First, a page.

|It Pays to Advertise|
|Monday, 01 November 2004 00:00|
The Barbie advertising army is on the march, and it’s not just the endearing March of Dimes. It also extends from shoppers at Bloomingdale’s department store to the athletes of the Women’s National Basketball Association.
Barbie, of course, started out as a mere fashion doll for little girls in 1959. She did not venture into the world of advertising until she was much older. But it was inevitable that eventually the masterminds at Mattel Inc. would realize that darling Barbie could not only be charming but could carry a commercial message as well. Even beyond that, they reasoned, amazing Barbie could even promote specific events and places, if necessary.
A hint of this potential came in 1964 when Sears, the nation’s leading mail-order retailer, began offering its own specially designed Barbie for $8.99. Sales went very well and two years later Sears offered still another “exclusive” Barbie. In 1972, a rival major retailer, Montgomery Ward, took things (and Barbie) yet another step further. The national chain used Barbie to mark its 100th anniversary. Basically the doll was a re-issue of a 1964 Mattel standard, but now she promoted a commercial outlet and marked a specific event.
During the middle 1970s Mattel issued what some doll historians consider to be the first true “advertising” doll. In the Gold Medal Series the fabled doll drew attention specifically to the worldwide Olympics, appearing outfitted as a skater in one issue and outfitted as a skier in another. Barbie’s boy pal Ken appeared as an Olympic skier, and her best friend, P.J., was dressed as a gymnast. During 1975 and early 1976 the Gold Medal Series and sets were big sellers for the very Barbie-friendly Sears stores.
Things changed dramatically by the 1980s. Commercially speaking, the slightly built Barbie would be ready for some heavy lifting. The outreach of Mattel to America’s leading retail stores became more and more established with each passing year. Toward the end of the decade it became clear that a new and different marketing had begun. The company released “Mardi Gras Barbie” in 1988 (another special event doll) as a major department store special to be included with the American Beauties Collection.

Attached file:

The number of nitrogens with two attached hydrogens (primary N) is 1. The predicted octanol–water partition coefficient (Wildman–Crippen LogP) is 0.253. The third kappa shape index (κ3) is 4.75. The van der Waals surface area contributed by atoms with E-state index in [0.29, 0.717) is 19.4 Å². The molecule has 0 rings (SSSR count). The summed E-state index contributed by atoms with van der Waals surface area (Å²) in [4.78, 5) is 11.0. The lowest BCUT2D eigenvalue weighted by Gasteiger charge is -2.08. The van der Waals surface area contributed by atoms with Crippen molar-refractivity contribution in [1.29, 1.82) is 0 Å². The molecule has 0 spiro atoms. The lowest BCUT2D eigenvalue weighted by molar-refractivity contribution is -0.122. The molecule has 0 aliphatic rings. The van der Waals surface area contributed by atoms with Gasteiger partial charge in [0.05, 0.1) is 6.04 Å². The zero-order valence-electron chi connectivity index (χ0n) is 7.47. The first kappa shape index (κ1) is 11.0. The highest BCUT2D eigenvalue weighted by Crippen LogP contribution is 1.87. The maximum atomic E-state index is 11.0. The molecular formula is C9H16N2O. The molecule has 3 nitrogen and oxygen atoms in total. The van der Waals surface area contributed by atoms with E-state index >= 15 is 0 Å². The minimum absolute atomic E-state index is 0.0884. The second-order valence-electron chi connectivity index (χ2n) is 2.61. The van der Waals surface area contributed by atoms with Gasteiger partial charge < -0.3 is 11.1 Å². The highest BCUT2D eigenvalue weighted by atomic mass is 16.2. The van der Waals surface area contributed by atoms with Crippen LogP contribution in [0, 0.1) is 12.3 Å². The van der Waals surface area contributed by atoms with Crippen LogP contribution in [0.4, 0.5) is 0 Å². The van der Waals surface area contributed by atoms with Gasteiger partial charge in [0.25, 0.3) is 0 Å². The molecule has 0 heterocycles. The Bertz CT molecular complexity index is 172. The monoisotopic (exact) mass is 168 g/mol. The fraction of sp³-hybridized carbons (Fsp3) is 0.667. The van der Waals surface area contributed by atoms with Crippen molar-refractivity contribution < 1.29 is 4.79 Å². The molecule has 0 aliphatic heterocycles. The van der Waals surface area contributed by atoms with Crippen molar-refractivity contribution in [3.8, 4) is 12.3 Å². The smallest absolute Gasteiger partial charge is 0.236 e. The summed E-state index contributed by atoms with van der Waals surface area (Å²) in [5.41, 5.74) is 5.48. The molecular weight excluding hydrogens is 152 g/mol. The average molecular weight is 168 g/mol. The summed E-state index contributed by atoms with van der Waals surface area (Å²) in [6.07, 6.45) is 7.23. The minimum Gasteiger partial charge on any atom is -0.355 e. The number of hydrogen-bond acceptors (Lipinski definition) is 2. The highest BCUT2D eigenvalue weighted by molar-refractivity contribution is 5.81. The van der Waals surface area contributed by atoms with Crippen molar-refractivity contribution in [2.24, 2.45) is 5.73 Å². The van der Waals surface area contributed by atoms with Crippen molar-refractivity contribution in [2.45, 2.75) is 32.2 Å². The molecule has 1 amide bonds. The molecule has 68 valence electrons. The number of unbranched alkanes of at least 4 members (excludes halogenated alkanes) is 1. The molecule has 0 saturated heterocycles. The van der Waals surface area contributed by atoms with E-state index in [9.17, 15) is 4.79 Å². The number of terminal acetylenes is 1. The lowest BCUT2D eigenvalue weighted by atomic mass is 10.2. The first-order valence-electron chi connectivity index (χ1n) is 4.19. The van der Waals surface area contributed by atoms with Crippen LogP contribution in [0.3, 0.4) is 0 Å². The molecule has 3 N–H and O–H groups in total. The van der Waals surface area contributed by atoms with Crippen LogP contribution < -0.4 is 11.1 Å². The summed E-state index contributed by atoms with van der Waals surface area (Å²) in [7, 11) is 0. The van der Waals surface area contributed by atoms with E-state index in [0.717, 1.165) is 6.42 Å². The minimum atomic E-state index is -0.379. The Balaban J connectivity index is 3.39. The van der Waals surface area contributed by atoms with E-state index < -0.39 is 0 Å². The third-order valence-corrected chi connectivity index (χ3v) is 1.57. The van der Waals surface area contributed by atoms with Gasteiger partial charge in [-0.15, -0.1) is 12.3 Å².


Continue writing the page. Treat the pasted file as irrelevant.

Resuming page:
The following year Barbie spanned the human race with issues for UNICEF (formerly the United Nation’s Children’s Emergency Fund). Saluting this special cause, Barbie appeared in Asian, Afro-American, Hispanic and Caucasian images.
Notably, 1989 also saw one of the most unique Barbie advertising dolls of all, the “Barbie Pepsi Spirit.” Sold exclusively in Toys R Us stores, here at last was an issue clearly marked with the brand name and logo of a popular worldwide product. Pepsi appeared on Barbie’s jacket, the waist of her shorts, and on her duffel bag. Meanwhile Barbie’s kid sister, Skipper, appeared in a Pepsi sweatshirt with a Pepsi beach towel and Pepsi bag. In the 1990s Barbie and the gang would acquire a taste for soft drink super-rival Coca-Cola, but in the ’80s she was toasting with Pepsi all the way.
There were a few downsides to the mass marketing of “exclusive” Barbies as the 1990s arrived. For one, most of the issues still remained without any significant markings as to specific product or store. In short, they met the standard of limited edition, but largely eluded the definition of advertising. Secondly, many of the designated outlets were regional in scope thus not really available in many parts of the United States. Lastly, they were pretty well restricted to the super-rich stores, as Mattel understandably required a minimum run of major numbers before making a deal.
Still, business was good. If the doll had done well before, this success would prove to be nothing when compared to the exploding “Barbie Boom” years of the 1990s. No longer was a Barbie exclusive doll the exception. It was the rule. One would wander the aisles of nearly all the super stores– Ames, Hills, K-Mart, Meijers (pronounced Meyer), Service Merchandise, Target and Woolworth–and find them every time.